New research shows cyclists are more resilient workers in uncertain times
People who ride to work are more positive in the face or political and economic uncertainty say Cyclescheme. In new research they have found that feelings about bad news varies according to how people commute – and cyclists come out most positively.
Cyclescheme commissioned the poll following feedback from employers about factors that influence workplace well-being. HR managers were reporting concerns that staff were being negatively affected by factors such as the Trump election, BREXIT uncertainties and election wranglings.
In a poll of 1,000 commuters, only one in four people said they felt optimistic about the future but cyclists came out as least bothered by bad news. In fact, bike riders said they were least likely to have their productivity affected and, on days when they pedalled to work they found life’s stresses and strains easier to cope with.
Importantly, cycling gives people space to escape from digital distractions; train and bus commuters reported fewer opportunities to “switch off”. And cyclists were more likely to say that they had enough mental and physical energy to get them through each day feeling happy and productive. They were also more likely to report good, positive interactions with colleagues.
Working with on-line polling organisation OnePoll, Cyclescheme surveyed 1,000 UK employees in May 2017. The sample specifically included 100 cyclists.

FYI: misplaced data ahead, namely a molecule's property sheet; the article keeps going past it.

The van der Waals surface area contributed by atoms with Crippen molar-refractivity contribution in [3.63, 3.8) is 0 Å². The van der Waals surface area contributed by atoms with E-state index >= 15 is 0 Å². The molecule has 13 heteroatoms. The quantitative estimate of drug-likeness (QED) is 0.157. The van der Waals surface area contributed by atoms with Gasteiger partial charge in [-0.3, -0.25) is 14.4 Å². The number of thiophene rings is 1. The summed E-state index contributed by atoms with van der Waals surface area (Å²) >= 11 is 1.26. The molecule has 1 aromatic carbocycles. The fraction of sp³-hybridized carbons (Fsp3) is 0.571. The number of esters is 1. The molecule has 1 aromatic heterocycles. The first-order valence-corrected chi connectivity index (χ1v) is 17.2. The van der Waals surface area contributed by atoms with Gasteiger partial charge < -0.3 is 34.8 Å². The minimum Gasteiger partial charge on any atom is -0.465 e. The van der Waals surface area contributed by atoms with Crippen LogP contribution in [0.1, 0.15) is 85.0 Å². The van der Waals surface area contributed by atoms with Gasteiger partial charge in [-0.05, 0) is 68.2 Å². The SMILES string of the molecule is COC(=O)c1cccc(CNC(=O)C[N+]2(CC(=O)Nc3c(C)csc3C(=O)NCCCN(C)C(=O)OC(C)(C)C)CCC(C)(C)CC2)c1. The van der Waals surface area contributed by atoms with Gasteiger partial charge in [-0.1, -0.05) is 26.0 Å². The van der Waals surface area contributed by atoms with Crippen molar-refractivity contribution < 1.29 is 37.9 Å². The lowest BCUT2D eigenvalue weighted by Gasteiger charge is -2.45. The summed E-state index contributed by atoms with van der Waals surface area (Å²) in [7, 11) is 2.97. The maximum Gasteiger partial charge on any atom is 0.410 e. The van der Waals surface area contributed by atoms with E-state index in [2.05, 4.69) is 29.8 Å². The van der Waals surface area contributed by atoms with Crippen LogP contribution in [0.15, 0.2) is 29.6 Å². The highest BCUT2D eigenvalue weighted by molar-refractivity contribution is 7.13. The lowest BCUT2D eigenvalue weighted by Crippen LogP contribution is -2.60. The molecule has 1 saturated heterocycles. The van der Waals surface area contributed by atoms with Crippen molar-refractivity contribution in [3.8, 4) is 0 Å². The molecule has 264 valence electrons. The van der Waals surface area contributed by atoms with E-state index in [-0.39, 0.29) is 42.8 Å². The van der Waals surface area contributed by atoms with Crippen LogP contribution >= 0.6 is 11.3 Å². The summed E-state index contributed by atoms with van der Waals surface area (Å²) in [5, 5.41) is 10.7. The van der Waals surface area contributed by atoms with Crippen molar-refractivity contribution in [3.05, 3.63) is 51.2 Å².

It was prompted by findings from a survey of employers in February that suggested that maintaining staff morale during economic and political uncertainty was one of the biggest concerns for HR department. Difficult news was said by 41 per cent of HRs to be their biggest worry this year, ahead of staff retention which was reported to be the main issue for 24 per cent.
The poll reinforces wider messsages about the workplace bebefits of cycling including recent reports from the British Medical Journal.
Cyclesheme promotes itself heavily on the benefits to employees' commitment, productivity and workplace well-being. Reflecting government research, Cyclescheme suggests that employers will get more from their people if they foster healthier behaviours amongst staff.